A far better metric than the “pay gap”: how much TOTAL MONEY EVER RECEIVED OR GENERATED by your company has ended up in the control, pockets, bank accounts and trading portfolios of white men? For most tech companies, I’d put that number somewhere in the high 90%s.

But hey! Pay gap! 

Beyond just the EQUITY that tech employees get, you also have to look at how VENTURE CAPITAL OVERALL works in this system, and the role it plays in creating gender and racial financial inequality in tech.

There are two important things to remember here. The first, is that tech companies like Facebook and Microsoft have generated HUGE sums of money for their white-male dominated venture firms. Take Facebook, whose richly rewarded investors include Accel Partners, Greylock Partners, Andreessen Horowitz; and financial companies like Fidelity and Goldman Sachs. Hell, Microsoft itself is a huge shareholder in Facebook. Not only do tech companies produce huge returns for white male venture capitalists, those firms then GO ON to put much of that money directly into other, primarily white male-led companies who perpetuate the same patterns of hiring discrimination, under-promotion, etc. Even when VC investments result in wins for their limited partners — representing far more diverse constituents than we see at either tech companies or investment firms — white men remain the top beneficiaries AND people in control of all the wealth flowing in the ecosystem. So on one side, tech companies are building their fortunes off the work of marginalized users, and engaging in hiring discrimination, labor exploitation and massive, systemic under-promotion of marginalized people in their workforce; on the other side, marginalized people are massively discriminated against by the VC firms profiting the most… and women of color and particularly Black women are the most underfunded.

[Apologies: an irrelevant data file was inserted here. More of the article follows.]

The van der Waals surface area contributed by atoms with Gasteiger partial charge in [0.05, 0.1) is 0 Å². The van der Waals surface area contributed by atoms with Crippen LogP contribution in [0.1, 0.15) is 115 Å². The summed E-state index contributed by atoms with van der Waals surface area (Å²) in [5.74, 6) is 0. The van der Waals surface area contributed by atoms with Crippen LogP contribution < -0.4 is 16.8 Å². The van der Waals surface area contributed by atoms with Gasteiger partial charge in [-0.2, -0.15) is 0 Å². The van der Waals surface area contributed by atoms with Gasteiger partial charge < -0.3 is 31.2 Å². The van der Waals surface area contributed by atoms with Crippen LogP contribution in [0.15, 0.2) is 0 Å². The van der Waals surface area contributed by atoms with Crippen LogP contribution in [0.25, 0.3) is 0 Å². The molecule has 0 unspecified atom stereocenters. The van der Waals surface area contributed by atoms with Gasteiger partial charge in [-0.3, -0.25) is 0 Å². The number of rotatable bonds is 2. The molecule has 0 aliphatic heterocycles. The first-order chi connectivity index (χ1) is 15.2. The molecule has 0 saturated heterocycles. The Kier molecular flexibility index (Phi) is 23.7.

It gets worse: NOT ONLY do tech companies produce massive wealth (built off marginalized users and inequitable workforce practices) for an entire ecosystem of white male dominance and financial gain, THEY THEMSELVES are venture capitalists DIRECTLY PERPETRATING under-funding of marginalized people. While Facebook doesn’t have a formal venture capital arm, they’ve contributed to large funds in the past; meanwhile, other companies like Twitter, Google, (whom I’m sure we can expect “equal pay” announcements from any day) and Microsoft all themselves invest in startups — and we can see from their portfolios that the same lack of diversity that is endemic in other parts of the “wealth machine” is replicated here.

The technical term for this system, of course, is ALL THE WAY FUCKED.   

Lastly: As usual, tech companies want to keep your eye on full time employees – NOT the contracted workforce that their companies are built on, and where they hide most of their labor exploitation and systemic unequal pay practices.